British puppet theatre proporietor and puppeteer. Grandfather, father and brother, all three named John Holden, were also travelling puppeteers. The family toured Britain with their portable theatre, but his elder brother John inherited the business.
In the autumn of 1873 Thomas Holden left for America with the Bullock’s Royal Marionettes which he soon left to form a separate group under the management of American entrepreneurs McDonough and Earnshaw, in competition with Bullock. They opened in Philadelphia in March 1874 and moved on to cities further west such as Cincinnati and San Francisco. During 1875 Holden returned to England with his own company, claiming to have toured the United States with unparalleled success. In August 1876 Bullock brought an action against him for breach of contract and was awarded £200 damages.
In 1875, Thomas Holden and his Imperial Marionettes enjoyed their first London success with Beauty and the Beast. He then toured northern Europe before returning to London with Jack the Giant Killer.
The years 1879 and 1880 were profitable for Holden, performing in Paris and other large French towns.
In 1881 he visited Vienna before touring Poland and Romania. During the next two years his company performed in Moscow, Constantinople, Odessa and Saint Petersburg, where he gave fifteen performances for the Russian nobility, two of them commanded by the Tsar and Tsarina.
The company travelled back through Germany, Romania, Greece and Italy, then to France, from where he left for South America in 1887. He performed in Argentina, Brazil and, notably, Montevideo, Uruguay.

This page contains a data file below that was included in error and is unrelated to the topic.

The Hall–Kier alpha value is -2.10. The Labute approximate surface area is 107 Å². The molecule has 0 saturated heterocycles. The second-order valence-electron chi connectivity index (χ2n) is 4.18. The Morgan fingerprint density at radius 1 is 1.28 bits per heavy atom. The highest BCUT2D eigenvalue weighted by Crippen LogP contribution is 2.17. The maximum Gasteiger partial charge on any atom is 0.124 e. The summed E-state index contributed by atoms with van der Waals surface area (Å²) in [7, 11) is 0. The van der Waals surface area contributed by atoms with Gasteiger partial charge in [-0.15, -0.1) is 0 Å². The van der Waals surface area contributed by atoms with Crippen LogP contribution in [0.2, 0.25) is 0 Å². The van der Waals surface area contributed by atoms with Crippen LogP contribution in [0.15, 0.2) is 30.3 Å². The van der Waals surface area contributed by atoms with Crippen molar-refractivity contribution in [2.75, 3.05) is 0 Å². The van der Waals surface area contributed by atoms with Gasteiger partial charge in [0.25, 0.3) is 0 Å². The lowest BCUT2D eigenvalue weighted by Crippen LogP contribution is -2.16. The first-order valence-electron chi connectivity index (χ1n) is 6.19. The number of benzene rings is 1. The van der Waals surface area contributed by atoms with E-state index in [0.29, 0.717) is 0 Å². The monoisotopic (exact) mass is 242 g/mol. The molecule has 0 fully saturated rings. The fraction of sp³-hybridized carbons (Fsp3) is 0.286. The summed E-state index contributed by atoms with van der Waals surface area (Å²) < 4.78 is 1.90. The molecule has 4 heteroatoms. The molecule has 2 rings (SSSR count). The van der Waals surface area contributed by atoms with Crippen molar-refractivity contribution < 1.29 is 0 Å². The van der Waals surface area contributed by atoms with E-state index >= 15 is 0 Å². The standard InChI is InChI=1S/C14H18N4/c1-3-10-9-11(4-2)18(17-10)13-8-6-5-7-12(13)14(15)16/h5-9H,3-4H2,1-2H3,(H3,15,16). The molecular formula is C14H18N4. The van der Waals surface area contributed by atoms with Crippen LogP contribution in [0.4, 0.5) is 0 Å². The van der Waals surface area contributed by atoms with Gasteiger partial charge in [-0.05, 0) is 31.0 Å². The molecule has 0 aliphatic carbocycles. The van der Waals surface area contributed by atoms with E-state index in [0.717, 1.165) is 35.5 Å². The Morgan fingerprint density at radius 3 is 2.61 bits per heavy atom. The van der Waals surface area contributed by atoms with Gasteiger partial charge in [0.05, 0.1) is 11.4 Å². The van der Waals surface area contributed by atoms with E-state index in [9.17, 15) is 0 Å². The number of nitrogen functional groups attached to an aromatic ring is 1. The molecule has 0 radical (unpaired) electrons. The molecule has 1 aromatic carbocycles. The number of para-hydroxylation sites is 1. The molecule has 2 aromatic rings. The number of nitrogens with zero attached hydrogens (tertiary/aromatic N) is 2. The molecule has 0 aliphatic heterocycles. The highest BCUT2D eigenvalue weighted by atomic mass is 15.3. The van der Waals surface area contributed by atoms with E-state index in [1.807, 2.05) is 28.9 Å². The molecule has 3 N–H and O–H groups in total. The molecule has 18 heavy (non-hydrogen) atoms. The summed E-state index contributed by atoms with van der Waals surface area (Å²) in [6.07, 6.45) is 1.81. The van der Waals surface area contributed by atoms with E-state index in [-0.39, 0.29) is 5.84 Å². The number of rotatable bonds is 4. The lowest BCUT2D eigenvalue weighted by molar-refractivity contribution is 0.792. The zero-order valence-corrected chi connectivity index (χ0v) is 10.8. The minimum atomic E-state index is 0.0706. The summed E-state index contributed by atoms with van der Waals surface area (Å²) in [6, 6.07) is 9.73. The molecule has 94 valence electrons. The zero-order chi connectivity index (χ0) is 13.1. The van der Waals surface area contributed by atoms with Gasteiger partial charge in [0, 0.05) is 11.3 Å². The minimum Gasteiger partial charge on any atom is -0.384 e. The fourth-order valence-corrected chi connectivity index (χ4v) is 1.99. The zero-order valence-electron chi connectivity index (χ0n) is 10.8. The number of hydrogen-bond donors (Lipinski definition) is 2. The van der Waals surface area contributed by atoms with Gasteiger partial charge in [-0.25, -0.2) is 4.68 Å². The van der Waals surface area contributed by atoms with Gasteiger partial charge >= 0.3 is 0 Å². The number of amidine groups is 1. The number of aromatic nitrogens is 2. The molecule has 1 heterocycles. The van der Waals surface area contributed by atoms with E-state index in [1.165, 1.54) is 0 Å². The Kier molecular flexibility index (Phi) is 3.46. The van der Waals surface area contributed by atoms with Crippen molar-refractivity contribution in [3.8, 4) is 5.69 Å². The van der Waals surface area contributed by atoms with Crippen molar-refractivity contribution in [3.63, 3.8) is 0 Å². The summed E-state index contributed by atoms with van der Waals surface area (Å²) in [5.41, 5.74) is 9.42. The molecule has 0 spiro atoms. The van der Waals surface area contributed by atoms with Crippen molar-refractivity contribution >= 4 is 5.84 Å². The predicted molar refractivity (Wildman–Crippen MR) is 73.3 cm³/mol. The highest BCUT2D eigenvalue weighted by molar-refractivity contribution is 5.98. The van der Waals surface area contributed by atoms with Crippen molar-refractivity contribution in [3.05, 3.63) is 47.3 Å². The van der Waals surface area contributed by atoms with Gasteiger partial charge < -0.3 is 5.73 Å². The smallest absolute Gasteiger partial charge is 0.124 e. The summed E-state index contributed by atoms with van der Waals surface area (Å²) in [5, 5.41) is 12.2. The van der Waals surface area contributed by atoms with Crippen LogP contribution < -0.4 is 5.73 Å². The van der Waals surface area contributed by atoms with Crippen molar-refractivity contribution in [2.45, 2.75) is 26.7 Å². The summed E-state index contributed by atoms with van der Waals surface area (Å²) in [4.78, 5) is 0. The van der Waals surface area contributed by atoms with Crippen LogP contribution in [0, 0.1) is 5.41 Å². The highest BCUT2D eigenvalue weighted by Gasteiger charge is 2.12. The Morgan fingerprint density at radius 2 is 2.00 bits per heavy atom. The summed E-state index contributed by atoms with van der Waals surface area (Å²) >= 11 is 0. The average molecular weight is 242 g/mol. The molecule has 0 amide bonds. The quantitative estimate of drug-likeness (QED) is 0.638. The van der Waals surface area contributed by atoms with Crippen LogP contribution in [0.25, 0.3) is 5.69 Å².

According to the daughter of Thomas Holden, he retired at the age of 40, but it is more likely that he prolonged his career for some years more. He died at the age of 84.
Thomas Holden possessed a lively intelligence, and had a gift for publicity, reflected in the colourful and detailed posters for his shows. He performed before most of the crowned heads of Europe and is remembered as a king among string marionettists.
(See Great Britain.)
- Ginisty, Paul. “Thomas Holden et ses fantoches” [Thomas Holden and His Fantoches]. La Revue réaliste. 9 avril 1879.
- Maindron, Ernest. Marionnettes et guignols. Paris: Éditions Félix Juven, 1900.
- McCormick, John. The Victorian Marionette Theatre. Iowa City (IA): Iowa Univ. Press, Studies in Theatre History and Culture, 2004.
- Moranges, Louis de. Thomas Holden et ses fantoches [Thomas Holden and His Fantoches]. Paris: E. Perreau, 1879.
- Phillips, John. “A Survey of Victorian Marionette Companies”. The Puppetry Yearbook. Vol. III. Lewiston (NY): The Edwin Mellen Press, 1997.
- Speaight, George. The History of the English Puppet Theatre. London: George Harrap, 1955; Illinois: Robert Hale/South Illinois Univ. Press, 1990.